An FAA study of 1,317 military and civilian helicopter accidents showed that while just 8.7 percent of accidents resulted in a fire, 60.4 percent of all fatalities occurred in those fire accidents. The study also noted that 78.5 percent of post-crash fires could be attributed to ruptured fuel cells or fuel lines.
Jeff Bracken, chief operating officer of Robertson Fuel Systems, said the three main elements to the fuel systems are crash-resistant bladders, which must sustain a 50-foot drop test while full of fuel, breakaway valves, to prevent fuel leakage, and frangibility, or the ability of the material used to be deformed without shattering.
While Bracken’s Tempe, Arizona-based company primarily works with military aircraft, he said they were looking to diversify more into commercial in light of the recent FAA action.
“It’s been challenging because the requirements are sometimes not there,” he said. “Those are challenges we have in the commercial world.”
He added that while the cost of implementing the new fuel systems varies between rotorcraft, the fuel bladder and other material add weight and volume as well.
“There are solutions out there, it just goes back to tradeoff of weight, volume and cost,” Bracken said. “They all want light and they all want cheap.”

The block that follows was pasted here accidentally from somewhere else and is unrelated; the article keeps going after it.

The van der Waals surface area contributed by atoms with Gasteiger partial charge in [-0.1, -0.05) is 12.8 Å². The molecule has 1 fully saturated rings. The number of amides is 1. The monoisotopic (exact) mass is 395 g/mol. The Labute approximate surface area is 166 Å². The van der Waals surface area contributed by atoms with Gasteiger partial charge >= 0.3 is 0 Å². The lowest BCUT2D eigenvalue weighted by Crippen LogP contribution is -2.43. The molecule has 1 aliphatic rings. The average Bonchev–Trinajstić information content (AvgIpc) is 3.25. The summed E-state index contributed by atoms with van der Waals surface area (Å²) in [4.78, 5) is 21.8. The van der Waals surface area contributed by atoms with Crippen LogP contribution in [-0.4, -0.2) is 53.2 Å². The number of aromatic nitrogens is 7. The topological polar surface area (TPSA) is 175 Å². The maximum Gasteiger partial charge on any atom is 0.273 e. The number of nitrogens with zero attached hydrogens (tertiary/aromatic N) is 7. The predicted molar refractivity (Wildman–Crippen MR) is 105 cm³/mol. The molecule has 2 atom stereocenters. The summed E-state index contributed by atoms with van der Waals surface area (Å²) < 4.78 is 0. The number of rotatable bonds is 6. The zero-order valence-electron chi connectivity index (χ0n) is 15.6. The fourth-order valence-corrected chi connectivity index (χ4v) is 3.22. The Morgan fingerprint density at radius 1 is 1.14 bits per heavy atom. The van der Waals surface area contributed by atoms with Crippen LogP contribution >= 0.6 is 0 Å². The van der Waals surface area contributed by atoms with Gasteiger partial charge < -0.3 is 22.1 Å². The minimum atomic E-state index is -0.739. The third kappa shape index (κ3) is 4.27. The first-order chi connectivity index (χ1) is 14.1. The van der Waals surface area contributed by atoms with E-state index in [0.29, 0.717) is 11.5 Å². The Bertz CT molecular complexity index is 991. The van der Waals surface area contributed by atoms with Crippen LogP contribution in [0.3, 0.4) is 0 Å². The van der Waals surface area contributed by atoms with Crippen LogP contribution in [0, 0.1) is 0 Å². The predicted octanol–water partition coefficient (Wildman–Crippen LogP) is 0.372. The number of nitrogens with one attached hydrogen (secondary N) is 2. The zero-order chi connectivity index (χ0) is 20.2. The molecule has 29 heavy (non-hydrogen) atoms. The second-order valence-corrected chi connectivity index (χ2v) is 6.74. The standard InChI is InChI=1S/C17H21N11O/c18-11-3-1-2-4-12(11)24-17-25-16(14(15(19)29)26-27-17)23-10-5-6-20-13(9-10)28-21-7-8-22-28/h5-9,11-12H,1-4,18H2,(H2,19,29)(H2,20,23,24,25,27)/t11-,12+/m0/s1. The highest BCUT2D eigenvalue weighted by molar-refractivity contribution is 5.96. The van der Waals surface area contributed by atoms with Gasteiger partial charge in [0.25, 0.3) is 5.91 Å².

On Nov. 5, 2015, the FAA’s Aviation Rulemaking Advisory Committee (ARAC) was tasked with evaluating potential changes to helicopter safety regulations. The process, as it currently stands, is expected to take at least two and a half years, with a cost-benefit analysis in May followed by 18 months of study.
Tony Molinaro, a FAA spokesman, said the Rotorcraft Occupant Protection Working Group will work on a cost-benefit analysis and report regarding occupant protection standards for newly manufactured rotorcraft this spring.
After that report is complete, he added, the FAA may ask the group to make specific recommendations about changes to occupancy protection standards, or propose new safety regulations.
Polis and Perlmutter, on the other hand, argue that giving the FAA until Dec. 31, 2016, will be enough time to complete the rulemaking.
“A year is plenty of time, and it must not linger on any longer when this policy has such a large impact with regards to safety,” Polis said. “Since completing the rulemaking is something the FAA has committed to doing regardless, I think accelerating the process benefits safety and protects human lives without costing any additional money.”
He expects the bill to have bipartisan support, and noted they were working with stakeholders to ensure the new legislation is both achievable and effective.
“We’re optimistic. I think the FAA and manufacturers we’re aware of are moving in that direction,” Bracken added. “I hope we can get solutions out there quickly before more people perish.”